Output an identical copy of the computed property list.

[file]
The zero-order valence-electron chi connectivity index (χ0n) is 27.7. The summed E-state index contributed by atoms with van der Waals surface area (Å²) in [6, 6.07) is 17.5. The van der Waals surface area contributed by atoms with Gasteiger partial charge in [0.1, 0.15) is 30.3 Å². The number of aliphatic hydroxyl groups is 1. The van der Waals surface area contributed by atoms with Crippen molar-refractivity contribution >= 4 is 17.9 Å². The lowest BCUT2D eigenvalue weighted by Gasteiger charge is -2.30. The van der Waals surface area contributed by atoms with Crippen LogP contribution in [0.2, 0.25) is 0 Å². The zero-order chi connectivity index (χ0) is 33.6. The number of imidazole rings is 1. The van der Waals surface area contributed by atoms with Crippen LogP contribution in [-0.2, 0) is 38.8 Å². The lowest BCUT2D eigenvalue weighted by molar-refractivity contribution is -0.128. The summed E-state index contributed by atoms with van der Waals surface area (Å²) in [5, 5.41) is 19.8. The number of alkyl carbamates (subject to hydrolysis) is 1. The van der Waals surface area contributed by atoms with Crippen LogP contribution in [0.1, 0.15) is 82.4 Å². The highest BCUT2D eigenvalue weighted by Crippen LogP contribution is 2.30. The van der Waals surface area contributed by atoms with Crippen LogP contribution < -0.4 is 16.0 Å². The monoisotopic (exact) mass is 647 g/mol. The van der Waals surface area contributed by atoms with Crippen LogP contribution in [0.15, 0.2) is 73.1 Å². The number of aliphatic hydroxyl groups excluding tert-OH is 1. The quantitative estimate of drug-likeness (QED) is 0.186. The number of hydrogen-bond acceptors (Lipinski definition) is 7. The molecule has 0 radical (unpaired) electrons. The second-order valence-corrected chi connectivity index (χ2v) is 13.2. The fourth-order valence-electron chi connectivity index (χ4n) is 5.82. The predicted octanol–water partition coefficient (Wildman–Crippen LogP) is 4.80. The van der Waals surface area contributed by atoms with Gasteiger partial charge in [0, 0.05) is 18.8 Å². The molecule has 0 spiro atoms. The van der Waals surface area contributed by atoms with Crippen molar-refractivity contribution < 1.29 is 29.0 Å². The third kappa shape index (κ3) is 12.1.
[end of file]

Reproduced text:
The zero-order valence-electron chi connectivity index (χ0n) is 27.7. The summed E-state index contributed by atoms with van der Waals surface area (Å²) in [6, 6.07) is 17.5. The van der Waals surface area contributed by atoms with Gasteiger partial charge in [0.1, 0.15) is 30.3 Å². The number of aliphatic hydroxyl groups is 1. The van der Waals surface area contributed by atoms with Crippen molar-refractivity contribution >= 4 is 17.9 Å². The lowest BCUT2D eigenvalue weighted by Gasteiger charge is -2.30. The van der Waals surface area contributed by atoms with Crippen LogP contribution in [0.2, 0.25) is 0 Å². The zero-order chi connectivity index (χ0) is 33.6. The number of imidazole rings is 1. The van der Waals surface area contributed by atoms with Crippen LogP contribution in [-0.2, 0) is 38.8 Å². The lowest BCUT2D eigenvalue weighted by molar-refractivity contribution is -0.128. The summed E-state index contributed by atoms with van der Waals surface area (Å²) in [5, 5.41) is 19.8. The number of alkyl carbamates (subject to hydrolysis) is 1. The van der Waals surface area contributed by atoms with Crippen LogP contribution in [0.1, 0.15) is 82.4 Å². The highest BCUT2D eigenvalue weighted by Crippen LogP contribution is 2.30. The van der Waals surface area contributed by atoms with Crippen LogP contribution < -0.4 is 16.0 Å². The monoisotopic (exact) mass is 647 g/mol. The van der Waals surface area contributed by atoms with Crippen LogP contribution in [0.15, 0.2) is 73.1 Å². The number of aliphatic hydroxyl groups excluding tert-OH is 1. The quantitative estimate of drug-likeness (QED) is 0.186. The number of hydrogen-bond acceptors (Lipinski definition) is 7. The molecule has 0 radical (unpaired) electrons. The second-order valence-corrected chi connectivity index (χ2v) is 13.2. The fourth-order valence-electron chi connectivity index (χ4n) is 5.82. The predicted octanol–water partition coefficient (Wildman–Crippen LogP) is 4.80. The van der Waals surface area contributed by atoms with Gasteiger partial charge in [0, 0.05) is 18.8 Å². The molecule has 0 spiro atoms. The van der Waals surface area contributed by atoms with Crippen molar-refractivity contribution < 1.29 is 29.0 Å². The third kappa shape index (κ3) is 12.1.